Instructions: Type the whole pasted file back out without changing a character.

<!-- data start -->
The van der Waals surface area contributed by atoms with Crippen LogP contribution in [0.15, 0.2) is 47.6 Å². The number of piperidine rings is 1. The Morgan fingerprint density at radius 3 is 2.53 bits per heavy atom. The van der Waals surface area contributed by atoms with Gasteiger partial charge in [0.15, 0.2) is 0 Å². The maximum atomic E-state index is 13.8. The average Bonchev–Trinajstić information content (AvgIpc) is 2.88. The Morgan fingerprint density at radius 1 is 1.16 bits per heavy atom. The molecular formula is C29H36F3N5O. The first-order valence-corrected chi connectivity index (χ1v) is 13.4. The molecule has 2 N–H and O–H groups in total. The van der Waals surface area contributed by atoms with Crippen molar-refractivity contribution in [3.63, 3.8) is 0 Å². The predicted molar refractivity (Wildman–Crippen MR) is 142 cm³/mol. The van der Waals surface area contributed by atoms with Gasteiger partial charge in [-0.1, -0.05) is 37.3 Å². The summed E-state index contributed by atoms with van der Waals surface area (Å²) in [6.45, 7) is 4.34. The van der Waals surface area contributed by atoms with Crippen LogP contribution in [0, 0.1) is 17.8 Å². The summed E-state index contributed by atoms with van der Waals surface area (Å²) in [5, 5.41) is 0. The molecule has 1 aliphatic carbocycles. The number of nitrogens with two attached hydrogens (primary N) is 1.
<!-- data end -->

The van der Waals surface area contributed by atoms with Crippen LogP contribution in [0.15, 0.2) is 47.6 Å². The number of piperidine rings is 1. The Morgan fingerprint density at radius 3 is 2.53 bits per heavy atom. The van der Waals surface area contributed by atoms with Gasteiger partial charge in [0.15, 0.2) is 0 Å². The maximum atomic E-state index is 13.8. The average Bonchev–Trinajstić information content (AvgIpc) is 2.88. The Morgan fingerprint density at radius 1 is 1.16 bits per heavy atom. The molecular formula is C29H36F3N5O. The first-order valence-corrected chi connectivity index (χ1v) is 13.4. The molecule has 2 N–H and O–H groups in total. The van der Waals surface area contributed by atoms with Crippen molar-refractivity contribution in [3.63, 3.8) is 0 Å². The predicted molar refractivity (Wildman–Crippen MR) is 142 cm³/mol. The van der Waals surface area contributed by atoms with Gasteiger partial charge in [-0.1, -0.05) is 37.3 Å². The summed E-state index contributed by atoms with van der Waals surface area (Å²) in [6.45, 7) is 4.34. The van der Waals surface area contributed by atoms with Crippen LogP contribution in [0, 0.1) is 17.8 Å². The summed E-state index contributed by atoms with van der Waals surface area (Å²) in [5, 5.41) is 0. The molecule has 1 aliphatic carbocycles. The number of nitrogens with two attached hydrogens (primary N) is 1.